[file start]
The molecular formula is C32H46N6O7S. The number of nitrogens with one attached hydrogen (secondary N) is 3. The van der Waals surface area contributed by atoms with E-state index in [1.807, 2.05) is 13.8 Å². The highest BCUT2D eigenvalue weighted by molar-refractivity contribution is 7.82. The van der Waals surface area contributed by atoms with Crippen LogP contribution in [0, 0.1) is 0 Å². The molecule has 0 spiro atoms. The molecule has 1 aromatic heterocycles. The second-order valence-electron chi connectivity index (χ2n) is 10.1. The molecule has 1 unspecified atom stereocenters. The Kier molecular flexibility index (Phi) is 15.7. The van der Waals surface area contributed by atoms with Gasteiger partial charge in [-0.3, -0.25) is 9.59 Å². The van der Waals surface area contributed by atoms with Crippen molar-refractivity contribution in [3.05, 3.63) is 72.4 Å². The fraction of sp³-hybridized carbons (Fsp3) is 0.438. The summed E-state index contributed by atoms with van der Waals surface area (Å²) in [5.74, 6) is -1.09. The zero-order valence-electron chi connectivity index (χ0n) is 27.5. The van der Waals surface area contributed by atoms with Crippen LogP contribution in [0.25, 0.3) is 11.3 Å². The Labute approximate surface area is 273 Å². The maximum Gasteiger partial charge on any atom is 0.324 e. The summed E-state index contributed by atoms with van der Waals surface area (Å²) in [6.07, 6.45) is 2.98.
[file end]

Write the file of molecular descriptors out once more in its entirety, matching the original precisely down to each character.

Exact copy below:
The molecular formula is C32H46N6O7S. The number of nitrogens with one attached hydrogen (secondary N) is 3. The van der Waals surface area contributed by atoms with E-state index in [1.807, 2.05) is 13.8 Å². The highest BCUT2D eigenvalue weighted by molar-refractivity contribution is 7.82. The van der Waals surface area contributed by atoms with Crippen LogP contribution in [0, 0.1) is 0 Å². The molecule has 0 spiro atoms. The molecule has 1 aromatic heterocycles. The second-order valence-electron chi connectivity index (χ2n) is 10.1. The molecule has 1 unspecified atom stereocenters. The Kier molecular flexibility index (Phi) is 15.7. The van der Waals surface area contributed by atoms with Gasteiger partial charge in [-0.3, -0.25) is 9.59 Å². The van der Waals surface area contributed by atoms with Crippen molar-refractivity contribution in [3.05, 3.63) is 72.4 Å². The fraction of sp³-hybridized carbons (Fsp3) is 0.438. The summed E-state index contributed by atoms with van der Waals surface area (Å²) in [5.74, 6) is -1.09. The zero-order valence-electron chi connectivity index (χ0n) is 27.5. The van der Waals surface area contributed by atoms with Crippen LogP contribution in [0.25, 0.3) is 11.3 Å². The Labute approximate surface area is 273 Å². The maximum Gasteiger partial charge on any atom is 0.324 e. The summed E-state index contributed by atoms with van der Waals surface area (Å²) in [6.07, 6.45) is 2.98.